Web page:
My rating: 5 of 5 stars
The child of a black housemaid of the white English gentry in the early 1900’s, Ada is left with a dilemma. Her master, (who really doesn’t have a lot to say in this novel and so his character is a bit of a puzzle), has taken advantage of his wife’s absence and ‘helped himself’ to Ada. In this book she does not resist — in fact is almost willingly submissive, without being flirtatious or encouraging his advances. This is the part that some reviewers take exception to, but I think the author was merely portraying the life of a black servant in Africa in that century as realistically as she could (and I appreciate the author’s careful writing without giving graphic details!) Regardless of how or why it happened, however, Ada now has to decide how she is going to raise a child on her own.
“I am the black woman with the coloured child. Everybody knows me, even in this place where I am a newcomer. Even so I am lonely. Such loneliness, I have discovered, does not yield when a future beckons. The birth of Dawn meant I was up at night to feed her, and in the dark of the hut a hollowness plucked away at me. If only I could heal my heart…
….The only time this loneliness faded was when I played for my students and let the music carry me away.”
Ada’s mistress is kind and keeps a journal that Ada finds fascinating (Ada was taught to read which in itself, considering her race and the time period, is unusual.) Ada’s mistress makes sure that she learns to play the piano, seeing that Ada has a natural talent for it. So Ada finds her way to a school and convinces the headmaster to take her on as a piano teacher (what *did* women in her position and environment do in those days?)
Ada knows she has done wrong, and comes up against prejudice, but she also receives kindness:
“I stared down at what he had left. He had left some of the more valuable coins for me to take back. I looked up at him and in that moment I think he knew. Knew that this child sprang from one of his patients, someone he knew a home where I had been taught English, a family that I had run from. Knew, also, that this was all the money I had in the world…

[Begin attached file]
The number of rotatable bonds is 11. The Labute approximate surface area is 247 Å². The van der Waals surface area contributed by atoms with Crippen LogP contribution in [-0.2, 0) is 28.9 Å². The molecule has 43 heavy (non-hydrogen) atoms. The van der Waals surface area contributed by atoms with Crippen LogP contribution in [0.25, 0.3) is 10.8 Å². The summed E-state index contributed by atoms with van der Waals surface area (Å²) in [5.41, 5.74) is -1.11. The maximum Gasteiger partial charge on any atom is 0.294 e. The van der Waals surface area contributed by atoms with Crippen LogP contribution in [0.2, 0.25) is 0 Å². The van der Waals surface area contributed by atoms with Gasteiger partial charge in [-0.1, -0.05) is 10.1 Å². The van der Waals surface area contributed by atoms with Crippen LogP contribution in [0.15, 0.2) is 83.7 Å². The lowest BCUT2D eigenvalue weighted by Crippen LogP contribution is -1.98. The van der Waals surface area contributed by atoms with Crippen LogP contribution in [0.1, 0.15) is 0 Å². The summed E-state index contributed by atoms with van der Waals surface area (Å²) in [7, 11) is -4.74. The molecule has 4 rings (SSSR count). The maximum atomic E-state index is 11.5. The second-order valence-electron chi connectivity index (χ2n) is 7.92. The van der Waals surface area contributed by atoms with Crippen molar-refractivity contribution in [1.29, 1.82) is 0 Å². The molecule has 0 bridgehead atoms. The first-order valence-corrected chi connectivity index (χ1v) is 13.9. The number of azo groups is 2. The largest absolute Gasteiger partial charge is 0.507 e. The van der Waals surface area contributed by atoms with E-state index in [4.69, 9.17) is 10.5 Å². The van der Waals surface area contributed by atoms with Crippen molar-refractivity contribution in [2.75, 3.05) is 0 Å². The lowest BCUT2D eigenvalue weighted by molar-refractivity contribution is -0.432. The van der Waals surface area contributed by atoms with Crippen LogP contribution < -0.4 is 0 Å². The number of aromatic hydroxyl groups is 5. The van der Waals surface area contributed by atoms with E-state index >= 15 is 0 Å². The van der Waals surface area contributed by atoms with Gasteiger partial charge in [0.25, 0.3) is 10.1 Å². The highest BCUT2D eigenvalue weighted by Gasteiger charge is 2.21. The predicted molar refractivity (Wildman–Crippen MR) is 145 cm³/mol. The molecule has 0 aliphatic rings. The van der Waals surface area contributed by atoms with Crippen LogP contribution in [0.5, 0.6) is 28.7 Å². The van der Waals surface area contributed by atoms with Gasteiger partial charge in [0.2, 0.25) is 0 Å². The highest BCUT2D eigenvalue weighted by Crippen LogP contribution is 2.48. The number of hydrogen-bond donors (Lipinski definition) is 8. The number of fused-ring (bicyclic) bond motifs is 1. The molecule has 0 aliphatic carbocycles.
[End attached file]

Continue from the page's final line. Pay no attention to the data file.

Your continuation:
I could feel his eyes on my neck as I left, like the eyes of the congregation on me when I sat at the front of the church beside Madam and Master for young Master Phil’s funeral. But the chemist’s eyes were kinder than the eyes of the congregation. He had seen my sin but did not condemn.”
However, sooner or later, Ada’s mistress (whom she calls, “Madam”), finds her and realizes by looking at the child, who the culprit is (which in itself tells you a lot about her husband). Because he is a man, and once again because of the times, Madam can’t do much about it, but she *does* take Ada and the child, named Dawn, back.
“Madam looked at me and she looked at her husband’s child. Her eyes were clear, not sore and weeping as they had been when she was at the school, or on the day Miss Rose had left, or the day young Master Phil died. Perhaps all the weeping had already been done.
‘Let there be no misunderstanding between us, Ada,’ she said quietly, leaning forward to stroke Dawn’s tiny foot, ‘only acceptance and the need to go forward.’
What of forgiveness? I wanted to say. Can you ever forgive me for doing what I thought was my duty? Surely that was beyond us, surely that was too much to ask. ‘I have sinned,’ I said, unable to meet her eyes.
‘The sin is not yours alone to bear,’ she said firmly.”